Scotland’s Ryder Cup gala party to cost £1.2m

The Hydro in Glasgow will host the gala party for the Ryder Cup. Picture: Contributed
The Hydro in Glasgow will host the gala party for the Ryder Cup. Picture: Contributed
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UP TO £1.2 million of public money is to be ploughed into a gala party to herald the arrival of the Ryder Cup golf tournament in Scotland next year.

The opening ceremony – which will be held days after the referendum vote in September, 2014 – is expected to be one of the most prestigious events ever staged in the country and is aimed at showcasing Scotland to a global audience.

Nicola Benedetti. Picture: Jane Barlow

Nicola Benedetti. Picture: Jane Barlow

Although the three-day ­golf competition is being held at Gleneagles in Perthshire, the 12,000-capacity Hydro arena in Glasgow will form the backdrop for a mixture of Scottish and American artists in a show that could be broadcast live on television.

Many of those in attendance will be players, officials, visiting VIPs and media covering the Ryder Cup, but some ­tickets will be kept aside for the general public.

The aim is to emulate the open-air concert staged at the Millennium Stadium in Cardiff before Wales hosted the Ryder Cup at Celtic Manor three years ago. Dame Shirley Bassey, Katherine Jenkins and Catherine Zeta Jones topped the bill at that event, which also saw the European and American teams introduced to the crowd.

Event companies from around the world are thought to be vying to stage the “once-in-a-lifetime” event, which some of Scotland’s leading ­performers are expected to be invited to appear at.

It is understood the Hydro event will feature a mixture of pop, rock, folk and classical music acts. Scottish violinist Nicola Benedetti and Gaelic singer Julie Fowlis joined forces to perform together at the official Ryder Cup “handover” ceremony in Chicago last year and could reunite in Glasgow.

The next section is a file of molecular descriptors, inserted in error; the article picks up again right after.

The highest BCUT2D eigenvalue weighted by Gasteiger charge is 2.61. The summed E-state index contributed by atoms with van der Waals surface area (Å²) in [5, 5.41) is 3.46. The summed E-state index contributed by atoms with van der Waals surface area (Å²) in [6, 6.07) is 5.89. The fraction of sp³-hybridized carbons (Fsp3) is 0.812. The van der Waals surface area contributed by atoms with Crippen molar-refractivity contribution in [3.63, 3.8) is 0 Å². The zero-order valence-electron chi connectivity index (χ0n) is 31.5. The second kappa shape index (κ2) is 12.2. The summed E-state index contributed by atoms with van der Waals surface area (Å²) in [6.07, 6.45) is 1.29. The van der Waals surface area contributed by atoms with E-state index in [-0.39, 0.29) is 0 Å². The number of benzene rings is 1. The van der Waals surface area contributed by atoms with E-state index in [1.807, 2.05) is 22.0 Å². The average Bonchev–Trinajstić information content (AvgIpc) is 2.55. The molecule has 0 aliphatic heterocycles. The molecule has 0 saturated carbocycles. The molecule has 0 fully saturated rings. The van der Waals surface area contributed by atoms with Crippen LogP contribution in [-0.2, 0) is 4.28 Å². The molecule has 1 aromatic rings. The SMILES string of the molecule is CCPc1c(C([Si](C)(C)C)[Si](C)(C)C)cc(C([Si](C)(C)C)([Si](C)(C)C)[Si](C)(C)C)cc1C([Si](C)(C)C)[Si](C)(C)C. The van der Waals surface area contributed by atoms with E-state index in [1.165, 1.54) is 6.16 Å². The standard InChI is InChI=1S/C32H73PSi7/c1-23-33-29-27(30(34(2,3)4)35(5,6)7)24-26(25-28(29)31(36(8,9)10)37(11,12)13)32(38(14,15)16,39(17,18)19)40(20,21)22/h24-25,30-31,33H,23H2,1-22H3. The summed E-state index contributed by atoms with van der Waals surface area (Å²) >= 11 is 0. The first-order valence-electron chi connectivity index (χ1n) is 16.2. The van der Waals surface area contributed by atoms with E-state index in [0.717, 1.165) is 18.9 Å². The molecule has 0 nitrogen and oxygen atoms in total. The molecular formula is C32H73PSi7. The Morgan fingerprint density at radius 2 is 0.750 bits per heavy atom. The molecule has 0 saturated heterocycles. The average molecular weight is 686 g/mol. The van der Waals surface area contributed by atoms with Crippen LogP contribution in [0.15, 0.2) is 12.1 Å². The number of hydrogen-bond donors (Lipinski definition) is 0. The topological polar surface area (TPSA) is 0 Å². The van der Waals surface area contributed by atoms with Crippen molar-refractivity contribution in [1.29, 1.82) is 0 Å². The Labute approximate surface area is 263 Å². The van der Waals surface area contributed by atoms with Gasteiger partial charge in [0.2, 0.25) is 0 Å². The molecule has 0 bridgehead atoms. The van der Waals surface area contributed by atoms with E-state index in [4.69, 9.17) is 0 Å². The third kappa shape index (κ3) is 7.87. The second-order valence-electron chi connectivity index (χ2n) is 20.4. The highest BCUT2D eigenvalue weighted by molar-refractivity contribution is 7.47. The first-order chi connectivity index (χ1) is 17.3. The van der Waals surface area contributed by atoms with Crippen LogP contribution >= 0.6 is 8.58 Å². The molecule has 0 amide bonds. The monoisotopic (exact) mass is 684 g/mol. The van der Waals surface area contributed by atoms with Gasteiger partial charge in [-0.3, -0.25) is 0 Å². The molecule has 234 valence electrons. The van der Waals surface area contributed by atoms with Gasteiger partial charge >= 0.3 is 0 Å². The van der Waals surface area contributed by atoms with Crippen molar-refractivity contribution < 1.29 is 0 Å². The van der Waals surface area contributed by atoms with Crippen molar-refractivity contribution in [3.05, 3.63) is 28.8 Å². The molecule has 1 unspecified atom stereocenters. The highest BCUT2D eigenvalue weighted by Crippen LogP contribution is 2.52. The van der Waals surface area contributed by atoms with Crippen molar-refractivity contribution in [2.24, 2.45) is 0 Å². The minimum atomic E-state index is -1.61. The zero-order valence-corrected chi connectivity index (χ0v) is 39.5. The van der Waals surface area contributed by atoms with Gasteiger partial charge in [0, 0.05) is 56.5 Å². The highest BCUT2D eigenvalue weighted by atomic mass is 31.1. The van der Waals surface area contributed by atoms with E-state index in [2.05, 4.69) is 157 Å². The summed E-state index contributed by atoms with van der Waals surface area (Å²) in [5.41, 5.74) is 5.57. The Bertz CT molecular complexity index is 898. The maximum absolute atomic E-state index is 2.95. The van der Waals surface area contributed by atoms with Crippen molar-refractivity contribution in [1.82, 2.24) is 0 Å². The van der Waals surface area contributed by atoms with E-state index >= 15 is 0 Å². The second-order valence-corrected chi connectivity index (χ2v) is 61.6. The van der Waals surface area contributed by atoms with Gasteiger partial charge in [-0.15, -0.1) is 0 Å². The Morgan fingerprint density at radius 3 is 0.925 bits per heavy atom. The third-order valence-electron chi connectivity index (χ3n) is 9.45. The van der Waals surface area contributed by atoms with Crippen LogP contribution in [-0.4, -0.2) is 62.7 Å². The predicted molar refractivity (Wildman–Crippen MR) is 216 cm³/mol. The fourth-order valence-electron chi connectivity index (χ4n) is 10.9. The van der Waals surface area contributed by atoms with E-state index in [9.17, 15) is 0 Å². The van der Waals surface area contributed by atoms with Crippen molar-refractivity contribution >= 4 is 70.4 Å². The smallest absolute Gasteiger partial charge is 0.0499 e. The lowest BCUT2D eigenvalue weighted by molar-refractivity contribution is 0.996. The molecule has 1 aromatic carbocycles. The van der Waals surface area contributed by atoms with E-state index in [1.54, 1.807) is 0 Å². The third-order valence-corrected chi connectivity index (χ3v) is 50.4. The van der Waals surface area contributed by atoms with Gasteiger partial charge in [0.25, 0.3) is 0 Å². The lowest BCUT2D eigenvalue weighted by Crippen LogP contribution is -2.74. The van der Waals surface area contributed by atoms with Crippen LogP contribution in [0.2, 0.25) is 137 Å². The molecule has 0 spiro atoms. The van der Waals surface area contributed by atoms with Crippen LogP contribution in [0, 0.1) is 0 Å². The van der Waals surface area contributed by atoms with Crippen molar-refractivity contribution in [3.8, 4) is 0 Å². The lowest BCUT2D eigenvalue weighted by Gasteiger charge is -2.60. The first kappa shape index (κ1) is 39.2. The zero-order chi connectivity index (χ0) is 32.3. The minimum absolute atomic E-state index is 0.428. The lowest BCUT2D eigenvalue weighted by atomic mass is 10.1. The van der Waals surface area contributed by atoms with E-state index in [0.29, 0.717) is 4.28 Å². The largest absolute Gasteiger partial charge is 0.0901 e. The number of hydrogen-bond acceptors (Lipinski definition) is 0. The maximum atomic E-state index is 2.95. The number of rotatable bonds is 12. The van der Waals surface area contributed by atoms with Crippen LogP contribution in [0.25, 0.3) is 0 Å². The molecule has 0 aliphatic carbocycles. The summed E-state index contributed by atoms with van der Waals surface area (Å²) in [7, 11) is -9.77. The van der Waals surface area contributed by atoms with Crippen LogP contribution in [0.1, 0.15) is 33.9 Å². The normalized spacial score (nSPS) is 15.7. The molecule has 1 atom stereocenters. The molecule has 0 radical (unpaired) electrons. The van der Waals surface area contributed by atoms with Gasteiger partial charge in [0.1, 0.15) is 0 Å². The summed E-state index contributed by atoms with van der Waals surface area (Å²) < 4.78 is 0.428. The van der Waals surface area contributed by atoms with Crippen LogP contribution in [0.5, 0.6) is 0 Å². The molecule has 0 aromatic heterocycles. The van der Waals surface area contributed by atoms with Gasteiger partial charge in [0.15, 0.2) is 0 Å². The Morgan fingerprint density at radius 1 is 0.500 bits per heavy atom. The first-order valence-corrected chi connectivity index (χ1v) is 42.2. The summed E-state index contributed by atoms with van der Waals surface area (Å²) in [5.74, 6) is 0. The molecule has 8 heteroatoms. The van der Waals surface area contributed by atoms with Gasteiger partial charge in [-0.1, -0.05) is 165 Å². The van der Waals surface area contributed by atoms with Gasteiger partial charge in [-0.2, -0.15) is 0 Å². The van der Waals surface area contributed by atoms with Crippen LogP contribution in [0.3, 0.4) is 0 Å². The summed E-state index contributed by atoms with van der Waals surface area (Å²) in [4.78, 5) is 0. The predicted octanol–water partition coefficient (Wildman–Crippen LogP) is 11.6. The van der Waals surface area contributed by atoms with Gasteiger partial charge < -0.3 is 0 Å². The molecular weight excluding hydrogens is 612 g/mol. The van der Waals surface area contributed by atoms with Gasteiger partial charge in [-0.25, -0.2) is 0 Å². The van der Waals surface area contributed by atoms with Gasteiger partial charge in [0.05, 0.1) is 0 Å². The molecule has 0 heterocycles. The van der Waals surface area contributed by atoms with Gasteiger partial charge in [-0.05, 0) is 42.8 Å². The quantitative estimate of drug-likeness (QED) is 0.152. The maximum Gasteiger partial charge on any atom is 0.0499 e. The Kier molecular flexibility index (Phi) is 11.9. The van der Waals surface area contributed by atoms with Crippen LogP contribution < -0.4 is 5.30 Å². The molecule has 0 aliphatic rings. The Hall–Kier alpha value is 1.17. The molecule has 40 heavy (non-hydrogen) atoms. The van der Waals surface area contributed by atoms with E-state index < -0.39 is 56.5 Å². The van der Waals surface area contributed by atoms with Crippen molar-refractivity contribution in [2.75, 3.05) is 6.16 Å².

Robbie Clyde, EventScotland’s Ryder Cup project director, said: “The Wednesday of the Ryder Cup week has built into a real curtain-raiser at previous Ryder Cups and we are looking to build on that even further. We’ve gone out to tender at the moment for an opening concert that will ­provide that showcase for the beginning of the week.

“It will be a concert celebrating what is great about Scottish music and Scotland’s artists. It will also be a Homecoming signature event next year.

“Obviously, half of the interest in the Ryder Cup comes from our cousins over the ­water, so we want to ensure it is a line-up and creative presentation that appeals to as wide an audience as possible.

“But this is all about broadening the reach of the Ryder Cup. There will be plenty of people going to the concert who will not be going to ­Gleneagles.”

The Ryder Cup concert – which is expected to be the most expensive event of 2014’s Year of Homecoming – is being paid for by national tourism agency VisitScotland and its events arm, EventScotland.

The bill for the event is over and above the £10 million cost to the public purse of bringing the Ryder Cup to Scotland, as well as VisitScotland’s marketing initiatives around the event, which are expected to cost several million pounds more.

The last Year of Homecoming cost £5.5m in total, but the 2014 celebrations, which will coincide with the Scottish ­independence referendum, are expected to be much higher profile because they will coincide with the Ryder Cup, the Commonwealth Games in Glasgow and the 700th anniversary of the Battle of Bannockburn.

As well as the £1.2m Ryder Cup concert, a £4m cultural programme linked to the Commonwealth Games is planned, as well as a further £1m fund from arts agency Creative Scotland for as-yet-unannounced Homecoming projects.

DF Concerts, promoters of T in the Park, are expected to be among the front-runners to stage the Ryder Cup event, along with Unique Events, the Edinburgh’s Hogmanay producers, who will also organise the Bannockburn celebrations.

The event is being billed by Visit­Scotland as “a once-in-a-lifetime concert which will celebrate the very best in Scotland’s music, film, fashion and culture on a global stage, a fitting opening to one of the world’s biggest sporting events, the Ryder Cup at Glen­eagles which will feature a host of stars from both sides of the pond.”

Clyde added: “At the end of the day, we are experts in tourism, but are we experts in putting on big concerts? No. That’s why we’ve gone out to the market to identify the very best company or companies that can deliver that for us.

“We’ve had interest from all over the world. We are at the end of the tender process at the moment and within the next few weeks we’ll be finalising the contracts.”

VisitScotland has had to ringfence £10m to meet the costs of staging the Ryder Cup, which will be held from 23 to 28 September, and help promote golf in the run-up to the tournament.

The agency has also pre-booked 6,000 hotel rooms for the event, around half of which are in Glasgow, 2,000 in Edinburgh, with the remainder in locations such as Perthshire and Stirlingshire. Around 45,000 spectators a day are ­expected at Gleneagles, with a further 7,000 people due to be working on site.

Twitter: @BrianJaffa